Tim in BUFF Llama I also got to sample the DryFlx, which offers a 360-degree, high-visual, reflective pattern for increased visibility (safety first). It’s made from a super lightweight, thermally efficient fabric that pulled double duty keeping me warm and protected, but never overheated. Seriously loved the lightweight but protective fabric on this new model, and it also features the heightened comfort of the four-way stretch (that’s me in the DryFlx on the left, and a jealous, onlooking local on the right).


The Trip and a Few Curve Balls

Unfortunately, Jessica and I both had deaths in the family (her paternal grandfather, my paternal grandmother) which caused our trips to be cut short so that we could attend the funerals, Jess in Taipei and me in Wisconsin.

In the end, we both had to leave the group on Wednesday and we only got to participate in two out of the five days. But I was able to log 50 of the 104 miles so I still got to experience a ton of the majesty that is the TMB.  

Tim_and_Jess_MOUNTAIN Before the early departure from the group, however, our initial trek began from our hotel in Les Houches (pronounced, at least by me, as “Lezooosh”) and took us in the same direction as the UTMB. As I mentioned, the first day was a bruiser with 9,300 feet of gain, about 8,700 feet of loss and 27 miles – so our legs really took a pounding right out of the gate. We ran for about 10-12 miles stopped for lunch in the glorious little town, Les Contamines-Montjoie (below), fueled up and pressed on.

We completed the rest of the day’s run/hike/climb/march in about 10 hours.

LunchThat night was a bit stressful because four members of our group finished the day at about 7pm, while two others were quite a bit behind and were unlikely to finish before dark. That created a scenario where they could be without natural light at the end of a very challenging day, without food or water (both would be gone by that point), a filter, or a headlamp. Yeah.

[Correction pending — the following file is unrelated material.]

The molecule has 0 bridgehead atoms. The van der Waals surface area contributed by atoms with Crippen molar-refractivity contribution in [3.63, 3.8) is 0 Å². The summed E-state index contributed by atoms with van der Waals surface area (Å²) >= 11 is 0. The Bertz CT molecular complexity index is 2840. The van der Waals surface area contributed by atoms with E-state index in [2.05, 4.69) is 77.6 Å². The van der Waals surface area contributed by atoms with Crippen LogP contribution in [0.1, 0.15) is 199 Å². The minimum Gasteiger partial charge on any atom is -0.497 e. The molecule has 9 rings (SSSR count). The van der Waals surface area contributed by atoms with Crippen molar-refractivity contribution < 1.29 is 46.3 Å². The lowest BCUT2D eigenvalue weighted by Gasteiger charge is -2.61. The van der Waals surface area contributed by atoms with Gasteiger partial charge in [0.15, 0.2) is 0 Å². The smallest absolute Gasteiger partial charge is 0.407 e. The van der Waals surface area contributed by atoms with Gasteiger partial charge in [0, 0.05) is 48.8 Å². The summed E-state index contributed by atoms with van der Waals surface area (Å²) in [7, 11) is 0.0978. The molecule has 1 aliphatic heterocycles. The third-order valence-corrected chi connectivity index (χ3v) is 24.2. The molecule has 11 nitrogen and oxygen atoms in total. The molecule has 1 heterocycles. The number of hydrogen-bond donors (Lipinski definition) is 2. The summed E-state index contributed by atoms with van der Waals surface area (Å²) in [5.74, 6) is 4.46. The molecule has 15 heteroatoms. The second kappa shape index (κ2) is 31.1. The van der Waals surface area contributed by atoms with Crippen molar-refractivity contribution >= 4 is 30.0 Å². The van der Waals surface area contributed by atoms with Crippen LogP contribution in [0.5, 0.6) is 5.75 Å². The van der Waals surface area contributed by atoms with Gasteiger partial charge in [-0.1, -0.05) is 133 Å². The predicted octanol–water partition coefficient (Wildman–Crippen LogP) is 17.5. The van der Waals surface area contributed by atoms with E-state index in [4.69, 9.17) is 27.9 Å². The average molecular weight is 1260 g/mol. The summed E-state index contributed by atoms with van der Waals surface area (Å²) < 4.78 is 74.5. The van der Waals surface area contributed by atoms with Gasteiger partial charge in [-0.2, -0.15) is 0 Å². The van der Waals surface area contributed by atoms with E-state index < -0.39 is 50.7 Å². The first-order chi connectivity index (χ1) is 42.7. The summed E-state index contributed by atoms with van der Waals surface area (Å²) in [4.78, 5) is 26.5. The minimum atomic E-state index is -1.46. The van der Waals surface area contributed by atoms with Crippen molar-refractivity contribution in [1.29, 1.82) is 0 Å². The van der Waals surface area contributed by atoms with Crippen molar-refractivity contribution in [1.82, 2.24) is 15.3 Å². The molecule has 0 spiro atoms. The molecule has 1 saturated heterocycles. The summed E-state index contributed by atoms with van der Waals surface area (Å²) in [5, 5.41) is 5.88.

So while the four of us cautiously ate our dinner at the chalet (or “rifugio”) and emotionally and mentally prepared to go back out on the cold, dark trail after an already huge day, the two other members of our team suddenly walked in and put all of our worries to rest. It was a pretty tense end to a very challenging day, but the happy reunion was a great end to the day.

Rifuguio The next day we started early on what Javier assured us would be “almost completely downhill” or flat hike into Courmayeur, Italy. But we actually started the day with a 3,000 foot climb! We weren’t stoked about more climbing at that point, but we were rewarded by another spectacular view of Mont Blanc and probably the most amazing sunrise of my life as we crossed into Italy.

We eventually did start to descend and it became a very aggressive downhill descent into Courmayeur that featured about 4,000 feet of loss. We at a sumptuous Italian lunch, and ran the remaining 6-7 miles to my and Jess’ last rifugio. We spent the night, said goodbye to the rest of our group, and made our way back to Courmayeur, to Chamonix, to Les Houches, Geneva, and then parted ways for Wisconsin and Taiwan.

Group_Dinner We were definitely sad to cut our trip short, but I’m really hoping to go back next year. Our friend Matt is on the waiting list for his second 100 miler of the year, and if he gets in and completes the race, he’d have enough points to run UTMB in 2019! The race doesn’t allow pacers, but he’ll definitely need a crew… and it turns out my August is WIDE open 😏.

Gear List


This slideshow requires JavaScript.

2 comments on “Trekking the Trail du Mont Blanc

  1. Pingback: Meet BibRave Pro – Samantha Roderigues! – BibRave Blog

  2. Pingback: Tim’s 2018 EOY Gear Round-Up – BibRave Blog

Leave a Reply

Fill in your details below or click an icon to log in:

WordPress.com Logo

You are commenting using your WordPress.com account. Log Out /  Change )

Facebook photo

You are commenting using your Facebook account. Log Out /  Change )

Connecting to %s

%d bloggers like this: